The spectacular new discovery is put on display for the public at the palaeon in Schöningen as part of the special exhibition “The Ice Age Huntress.” Thanks to the close cooperation between Senckenberg, the international partners and the der palaeon GmbH, it is possible to make spectacular scientific findings available to the public in a timely manner.

Donald Trump’s war on Syria update


This video from London, England says about itself:

Protesters rally outside Downing Street, London on Friday April 7 [2017] to oppose the US bombing of Syria.

Notwithstanding their vocal support for last week’s US missile strike on Syria, the European powers are increasingly coming into conflict with the US over trade and foreign policy: here.

A report by the British monitoring group Airwars has found that the death toll from US air strikes in Iraq and Syria nearly quadrupled in the month of March as compared to the last full month before Donald Trump entered the White House. Reported civilian deaths jumped from 465 in December 2016 to 1,754 in March 2017, a rise of 277 percent: here.

In the wake of the April 7 US missile strike at Syria’s Shayrat air base, the Turkish government is pressing for military escalation and attacking Russia for not withdrawing its support to the Syrian regime. In an attempt to restore its position in the Middle East and prevent the creation of a Kurdish state along its southeastern borders, it is seizing on the chemical attack in Idlib province and the ensuing US missile attack to escalate the drive for regime change in Syria: here.

US claims of Syria nerve gas attack: The anatomy of a lie: here.

Pistol shrimp named after Pink Floyd band


This video says about itself:

12 April 2017

A new species of shrimp has been named after Pink Floyd thanks to a pact between prog rock-loving scientists.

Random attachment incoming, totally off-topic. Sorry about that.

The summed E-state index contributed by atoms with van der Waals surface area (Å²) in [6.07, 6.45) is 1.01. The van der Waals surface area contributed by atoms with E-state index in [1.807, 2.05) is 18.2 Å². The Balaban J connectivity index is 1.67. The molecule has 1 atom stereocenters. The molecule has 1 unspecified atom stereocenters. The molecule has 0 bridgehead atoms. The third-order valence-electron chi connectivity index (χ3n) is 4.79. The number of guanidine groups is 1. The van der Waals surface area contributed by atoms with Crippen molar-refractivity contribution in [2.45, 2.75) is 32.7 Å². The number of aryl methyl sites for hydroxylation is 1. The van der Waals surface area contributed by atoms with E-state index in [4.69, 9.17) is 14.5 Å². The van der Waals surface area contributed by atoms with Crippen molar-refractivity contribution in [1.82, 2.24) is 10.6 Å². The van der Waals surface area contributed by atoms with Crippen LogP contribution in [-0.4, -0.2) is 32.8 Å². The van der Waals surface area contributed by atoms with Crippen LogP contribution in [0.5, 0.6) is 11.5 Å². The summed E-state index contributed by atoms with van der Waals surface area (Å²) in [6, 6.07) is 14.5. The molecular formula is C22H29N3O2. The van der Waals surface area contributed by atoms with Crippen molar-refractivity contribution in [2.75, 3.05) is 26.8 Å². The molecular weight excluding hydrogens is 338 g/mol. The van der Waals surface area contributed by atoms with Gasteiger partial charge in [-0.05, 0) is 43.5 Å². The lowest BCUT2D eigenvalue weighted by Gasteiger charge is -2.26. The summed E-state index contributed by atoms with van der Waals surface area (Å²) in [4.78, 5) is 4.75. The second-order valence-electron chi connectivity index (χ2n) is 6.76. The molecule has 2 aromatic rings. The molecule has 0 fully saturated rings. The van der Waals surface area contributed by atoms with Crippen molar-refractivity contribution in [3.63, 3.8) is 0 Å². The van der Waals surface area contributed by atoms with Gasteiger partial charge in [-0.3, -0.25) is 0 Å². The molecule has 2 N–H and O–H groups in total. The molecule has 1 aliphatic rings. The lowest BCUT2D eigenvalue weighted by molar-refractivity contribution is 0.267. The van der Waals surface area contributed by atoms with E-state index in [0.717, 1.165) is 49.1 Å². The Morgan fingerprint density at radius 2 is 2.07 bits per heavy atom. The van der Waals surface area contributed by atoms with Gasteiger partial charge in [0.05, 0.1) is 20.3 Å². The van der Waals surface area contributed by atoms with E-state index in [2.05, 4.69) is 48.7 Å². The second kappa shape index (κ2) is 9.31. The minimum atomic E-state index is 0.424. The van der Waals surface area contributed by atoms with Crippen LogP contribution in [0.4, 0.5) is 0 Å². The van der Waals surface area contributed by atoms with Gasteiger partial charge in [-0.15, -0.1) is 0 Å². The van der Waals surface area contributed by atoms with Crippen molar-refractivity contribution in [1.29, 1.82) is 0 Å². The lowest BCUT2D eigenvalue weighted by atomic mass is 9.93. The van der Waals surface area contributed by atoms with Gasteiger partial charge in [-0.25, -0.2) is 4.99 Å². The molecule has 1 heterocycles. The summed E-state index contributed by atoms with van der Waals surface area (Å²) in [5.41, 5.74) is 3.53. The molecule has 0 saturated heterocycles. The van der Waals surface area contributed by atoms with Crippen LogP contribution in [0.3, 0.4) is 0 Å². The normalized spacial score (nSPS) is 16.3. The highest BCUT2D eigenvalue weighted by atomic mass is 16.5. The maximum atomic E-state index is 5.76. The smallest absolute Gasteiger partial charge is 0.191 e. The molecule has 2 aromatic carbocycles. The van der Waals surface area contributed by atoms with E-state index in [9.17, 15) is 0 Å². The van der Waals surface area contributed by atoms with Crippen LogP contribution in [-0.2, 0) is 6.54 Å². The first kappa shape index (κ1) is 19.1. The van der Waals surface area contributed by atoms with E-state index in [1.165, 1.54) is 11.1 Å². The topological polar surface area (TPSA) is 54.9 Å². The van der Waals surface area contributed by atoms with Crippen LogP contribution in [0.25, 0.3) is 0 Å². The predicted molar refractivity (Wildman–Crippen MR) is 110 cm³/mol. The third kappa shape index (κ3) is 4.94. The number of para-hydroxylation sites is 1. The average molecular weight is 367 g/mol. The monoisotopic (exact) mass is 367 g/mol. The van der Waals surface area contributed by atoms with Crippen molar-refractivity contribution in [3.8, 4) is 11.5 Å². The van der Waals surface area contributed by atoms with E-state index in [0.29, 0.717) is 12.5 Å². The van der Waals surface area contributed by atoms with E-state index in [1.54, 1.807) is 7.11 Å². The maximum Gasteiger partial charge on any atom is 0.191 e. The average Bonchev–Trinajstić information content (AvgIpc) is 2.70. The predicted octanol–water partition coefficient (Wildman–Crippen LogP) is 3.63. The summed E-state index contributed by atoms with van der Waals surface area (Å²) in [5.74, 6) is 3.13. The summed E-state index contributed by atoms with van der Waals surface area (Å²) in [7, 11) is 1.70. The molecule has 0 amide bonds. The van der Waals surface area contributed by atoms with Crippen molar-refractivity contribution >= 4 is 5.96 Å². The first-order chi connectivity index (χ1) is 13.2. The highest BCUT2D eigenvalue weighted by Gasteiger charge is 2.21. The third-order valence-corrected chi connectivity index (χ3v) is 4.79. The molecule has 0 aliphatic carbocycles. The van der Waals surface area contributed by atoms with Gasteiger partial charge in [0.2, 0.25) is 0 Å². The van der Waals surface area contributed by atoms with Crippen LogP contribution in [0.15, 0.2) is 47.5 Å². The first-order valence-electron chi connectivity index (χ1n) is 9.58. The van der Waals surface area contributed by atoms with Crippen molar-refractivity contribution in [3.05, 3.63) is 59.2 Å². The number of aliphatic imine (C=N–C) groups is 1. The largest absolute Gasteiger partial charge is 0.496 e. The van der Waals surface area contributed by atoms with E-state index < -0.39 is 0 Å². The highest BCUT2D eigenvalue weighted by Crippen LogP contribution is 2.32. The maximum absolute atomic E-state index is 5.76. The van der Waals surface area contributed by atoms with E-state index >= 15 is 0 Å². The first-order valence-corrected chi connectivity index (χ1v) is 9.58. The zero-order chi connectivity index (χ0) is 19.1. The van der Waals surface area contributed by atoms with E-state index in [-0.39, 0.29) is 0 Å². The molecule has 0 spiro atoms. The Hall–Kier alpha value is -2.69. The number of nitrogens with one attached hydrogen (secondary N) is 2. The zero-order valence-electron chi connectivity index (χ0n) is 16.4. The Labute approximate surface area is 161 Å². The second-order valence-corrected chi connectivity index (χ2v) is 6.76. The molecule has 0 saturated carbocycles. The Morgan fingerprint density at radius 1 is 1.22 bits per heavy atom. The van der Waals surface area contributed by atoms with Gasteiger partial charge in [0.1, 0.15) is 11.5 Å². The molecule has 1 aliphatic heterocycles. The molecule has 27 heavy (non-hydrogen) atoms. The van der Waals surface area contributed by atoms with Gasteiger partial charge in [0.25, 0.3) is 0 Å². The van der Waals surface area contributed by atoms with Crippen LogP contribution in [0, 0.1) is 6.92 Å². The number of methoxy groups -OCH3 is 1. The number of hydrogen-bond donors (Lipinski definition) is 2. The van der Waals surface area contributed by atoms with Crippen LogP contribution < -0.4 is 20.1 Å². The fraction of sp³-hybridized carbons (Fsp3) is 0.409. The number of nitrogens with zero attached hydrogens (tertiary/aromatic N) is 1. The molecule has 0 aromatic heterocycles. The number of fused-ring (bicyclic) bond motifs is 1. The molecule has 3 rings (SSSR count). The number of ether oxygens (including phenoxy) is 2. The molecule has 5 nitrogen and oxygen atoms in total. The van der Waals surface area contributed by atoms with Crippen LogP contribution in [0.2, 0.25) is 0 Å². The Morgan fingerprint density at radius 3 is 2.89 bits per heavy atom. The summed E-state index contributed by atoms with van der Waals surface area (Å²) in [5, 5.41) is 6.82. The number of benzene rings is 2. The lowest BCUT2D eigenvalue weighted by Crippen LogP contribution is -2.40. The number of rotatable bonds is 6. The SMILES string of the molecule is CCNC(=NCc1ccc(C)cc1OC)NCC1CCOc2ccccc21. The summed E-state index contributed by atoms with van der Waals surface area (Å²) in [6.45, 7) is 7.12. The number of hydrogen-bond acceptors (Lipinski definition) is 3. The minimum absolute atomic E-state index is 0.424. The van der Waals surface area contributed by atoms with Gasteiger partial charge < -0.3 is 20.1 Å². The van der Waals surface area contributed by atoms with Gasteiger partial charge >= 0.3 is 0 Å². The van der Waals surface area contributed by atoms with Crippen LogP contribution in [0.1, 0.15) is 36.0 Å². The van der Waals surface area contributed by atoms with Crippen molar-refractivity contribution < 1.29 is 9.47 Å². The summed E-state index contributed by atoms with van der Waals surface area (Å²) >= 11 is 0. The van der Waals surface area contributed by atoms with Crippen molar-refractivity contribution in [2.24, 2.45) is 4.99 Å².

The Synalpheus pinkfloydi uses its large pink claw to create a noise so loud it can kill small fish.

The team behind the discovery vowed years ago if it ever found a new pink shrimp it would “honour” the rockers.

Sammy De Grave, head of research at Oxford University Museum of National History, said he has been a fan of the band since he was a teenager.

He said: “I have been listening to Floyd since The Wall was released in 1979, when I was 14 years old.

“The description of this new species of pistol shrimp was the perfect opportunity to finally give a nod to my favourite band.

“We are all Pink Floyd fans, and we always said if we would find a pink one, a new species of pink shrimp, we would name it after Pink Floyd.”

The pistol, or snapping shrimp, has an ability to generate sonic energy by closing their enlarged claw at rapid speed.

It can reach 210 decibels – louder than your average rock concert – and results in one of the loudest sounds in the ocean.

The description of the species, found off the Pacific coast of Panama, has been published in the Zootaxa journal and was co-authored with the Universidade Federal de Goiás in Brazil, and Seattle University in the US.

Source: here.

From the University of Oxford in England:

Rock giants Pink Floyd honoured in naming of newly discovered, bright pink pistol shrimp

April 12, 2017

Summary: A fuchsia pink-clawed species of pistol shrimp, discovered on the Pacific coast of Panama, has been given the ultimate rock and roll name in recognition of the discoverers’ favorite rock band Pink Floyd.

A strikingly bright pink-clawed species of pistol shrimp, discovered on the Pacific coast of Panama, has been given the ultimate rock and roll name in recognition of the discoverers’ favourite rock band — Pink Floyd.

The conspicuously coloured pistol shrimp has been named as Synalpheus pinkfloydi in the scientific description of the species, published in Zootaxa journal.